Thursday, October 23, 2008

Updates to Fannie Mae Risk Factors

Fannie Mae has recently made some changes to the way they consider risk factors when underwriting a loan. A risk factor is something that makes a loan more risky or less risky. Here are the changes:

-- The presence of a co-borrower no longer makes a loan "significantly" less risky. However, if the co-borrower has a strong credit history (credit score of 700 or above), then the risk is reduced somewhat.

-- If a borrower has less than 2 months of reserves (principal, interest, taxes, insurance, mortgage insurance, HOA fees), then the risk of a loan is increased. If they have more than 6 months reserves, then the risk decreases. Between 2 and 6 months is considered to be "risk neutral". This does NOT mean a borrower is required to have reserves. Reserves requirements are determined by the individual loan underwriting guidelines or by the underwriting software.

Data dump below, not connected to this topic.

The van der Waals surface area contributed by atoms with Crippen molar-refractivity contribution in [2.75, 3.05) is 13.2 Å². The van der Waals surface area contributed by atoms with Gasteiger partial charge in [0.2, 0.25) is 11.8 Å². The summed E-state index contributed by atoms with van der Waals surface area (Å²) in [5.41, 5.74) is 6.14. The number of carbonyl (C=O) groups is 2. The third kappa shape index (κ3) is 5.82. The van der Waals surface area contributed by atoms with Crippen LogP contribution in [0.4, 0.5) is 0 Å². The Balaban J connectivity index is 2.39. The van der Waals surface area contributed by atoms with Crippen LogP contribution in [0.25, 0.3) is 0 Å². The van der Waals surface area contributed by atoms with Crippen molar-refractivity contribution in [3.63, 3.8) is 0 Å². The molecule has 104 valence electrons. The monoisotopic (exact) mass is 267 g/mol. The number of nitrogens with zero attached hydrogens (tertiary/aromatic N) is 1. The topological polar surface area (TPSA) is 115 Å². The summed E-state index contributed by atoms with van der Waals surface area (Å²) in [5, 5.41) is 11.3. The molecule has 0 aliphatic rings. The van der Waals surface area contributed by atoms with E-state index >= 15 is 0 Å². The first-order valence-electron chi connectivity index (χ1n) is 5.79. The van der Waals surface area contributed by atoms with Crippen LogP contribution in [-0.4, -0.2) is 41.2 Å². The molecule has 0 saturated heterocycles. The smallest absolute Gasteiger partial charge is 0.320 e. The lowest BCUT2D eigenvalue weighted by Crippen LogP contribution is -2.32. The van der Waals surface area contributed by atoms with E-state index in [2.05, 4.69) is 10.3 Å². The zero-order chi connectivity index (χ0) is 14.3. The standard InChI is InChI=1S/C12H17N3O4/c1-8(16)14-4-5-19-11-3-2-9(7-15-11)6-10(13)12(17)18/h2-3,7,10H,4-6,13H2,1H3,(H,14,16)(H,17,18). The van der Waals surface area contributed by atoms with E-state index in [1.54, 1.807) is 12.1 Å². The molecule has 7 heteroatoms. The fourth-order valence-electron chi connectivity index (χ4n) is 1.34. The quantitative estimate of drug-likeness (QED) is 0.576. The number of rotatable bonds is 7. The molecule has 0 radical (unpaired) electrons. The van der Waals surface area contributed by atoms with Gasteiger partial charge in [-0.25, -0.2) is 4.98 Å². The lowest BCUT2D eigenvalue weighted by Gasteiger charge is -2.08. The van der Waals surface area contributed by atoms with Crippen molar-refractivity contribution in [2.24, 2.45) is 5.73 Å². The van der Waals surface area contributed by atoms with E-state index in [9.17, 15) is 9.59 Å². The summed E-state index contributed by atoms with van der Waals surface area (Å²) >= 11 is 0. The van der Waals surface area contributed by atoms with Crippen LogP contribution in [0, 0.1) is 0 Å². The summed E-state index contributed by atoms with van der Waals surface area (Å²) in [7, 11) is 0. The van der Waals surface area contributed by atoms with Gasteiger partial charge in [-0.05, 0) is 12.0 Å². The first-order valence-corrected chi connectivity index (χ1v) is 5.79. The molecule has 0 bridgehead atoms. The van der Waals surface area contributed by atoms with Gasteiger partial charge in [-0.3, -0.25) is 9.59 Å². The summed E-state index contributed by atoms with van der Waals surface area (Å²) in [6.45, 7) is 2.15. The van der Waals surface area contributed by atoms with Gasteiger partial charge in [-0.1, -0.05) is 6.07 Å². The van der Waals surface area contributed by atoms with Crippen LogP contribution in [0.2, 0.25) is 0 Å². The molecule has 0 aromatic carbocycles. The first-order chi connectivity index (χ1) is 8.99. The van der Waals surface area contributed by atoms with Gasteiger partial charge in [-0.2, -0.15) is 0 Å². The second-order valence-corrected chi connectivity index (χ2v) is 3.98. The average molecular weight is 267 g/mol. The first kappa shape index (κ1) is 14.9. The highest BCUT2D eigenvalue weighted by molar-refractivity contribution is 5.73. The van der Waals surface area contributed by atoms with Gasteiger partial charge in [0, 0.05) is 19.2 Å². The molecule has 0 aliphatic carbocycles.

-- Self-employed borrowers are no longer considered to be more risky than salaried or hourly employees.

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